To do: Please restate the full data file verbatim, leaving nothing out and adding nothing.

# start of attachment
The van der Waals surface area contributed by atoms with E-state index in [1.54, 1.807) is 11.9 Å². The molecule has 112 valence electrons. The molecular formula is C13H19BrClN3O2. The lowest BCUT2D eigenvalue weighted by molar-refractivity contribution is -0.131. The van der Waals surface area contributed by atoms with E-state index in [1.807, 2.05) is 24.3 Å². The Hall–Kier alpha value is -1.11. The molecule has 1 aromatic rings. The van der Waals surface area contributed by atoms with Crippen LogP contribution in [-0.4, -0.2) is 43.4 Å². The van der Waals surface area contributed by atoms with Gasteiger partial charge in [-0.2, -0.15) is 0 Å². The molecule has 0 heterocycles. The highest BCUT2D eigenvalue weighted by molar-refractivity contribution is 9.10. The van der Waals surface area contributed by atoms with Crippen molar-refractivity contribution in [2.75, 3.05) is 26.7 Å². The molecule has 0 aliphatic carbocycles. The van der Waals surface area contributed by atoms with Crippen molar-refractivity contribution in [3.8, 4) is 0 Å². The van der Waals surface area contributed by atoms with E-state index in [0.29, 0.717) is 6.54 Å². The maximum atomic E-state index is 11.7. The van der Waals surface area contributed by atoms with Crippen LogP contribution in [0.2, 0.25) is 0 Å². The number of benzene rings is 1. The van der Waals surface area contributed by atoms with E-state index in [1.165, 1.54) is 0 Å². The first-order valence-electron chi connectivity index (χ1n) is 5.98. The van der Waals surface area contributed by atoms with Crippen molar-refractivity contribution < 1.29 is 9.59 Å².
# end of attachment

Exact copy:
The van der Waals surface area contributed by atoms with E-state index in [1.54, 1.807) is 11.9 Å². The molecule has 112 valence electrons. The molecular formula is C13H19BrClN3O2. The lowest BCUT2D eigenvalue weighted by molar-refractivity contribution is -0.131. The van der Waals surface area contributed by atoms with E-state index in [1.807, 2.05) is 24.3 Å². The Hall–Kier alpha value is -1.11. The molecule has 1 aromatic rings. The van der Waals surface area contributed by atoms with Crippen LogP contribution in [-0.4, -0.2) is 43.4 Å². The van der Waals surface area contributed by atoms with Gasteiger partial charge in [-0.2, -0.15) is 0 Å². The molecule has 0 heterocycles. The highest BCUT2D eigenvalue weighted by molar-refractivity contribution is 9.10. The van der Waals surface area contributed by atoms with Crippen molar-refractivity contribution in [2.75, 3.05) is 26.7 Å². The molecule has 0 aliphatic carbocycles. The van der Waals surface area contributed by atoms with Crippen molar-refractivity contribution in [3.8, 4) is 0 Å². The van der Waals surface area contributed by atoms with E-state index in [0.29, 0.717) is 6.54 Å². The maximum atomic E-state index is 11.7. The van der Waals surface area contributed by atoms with Crippen LogP contribution in [0.2, 0.25) is 0 Å². The number of benzene rings is 1. The van der Waals surface area contributed by atoms with E-state index in [1.165, 1.54) is 0 Å². The first-order valence-electron chi connectivity index (χ1n) is 5.98. The van der Waals surface area contributed by atoms with Crippen molar-refractivity contribution < 1.29 is 9.59 Å².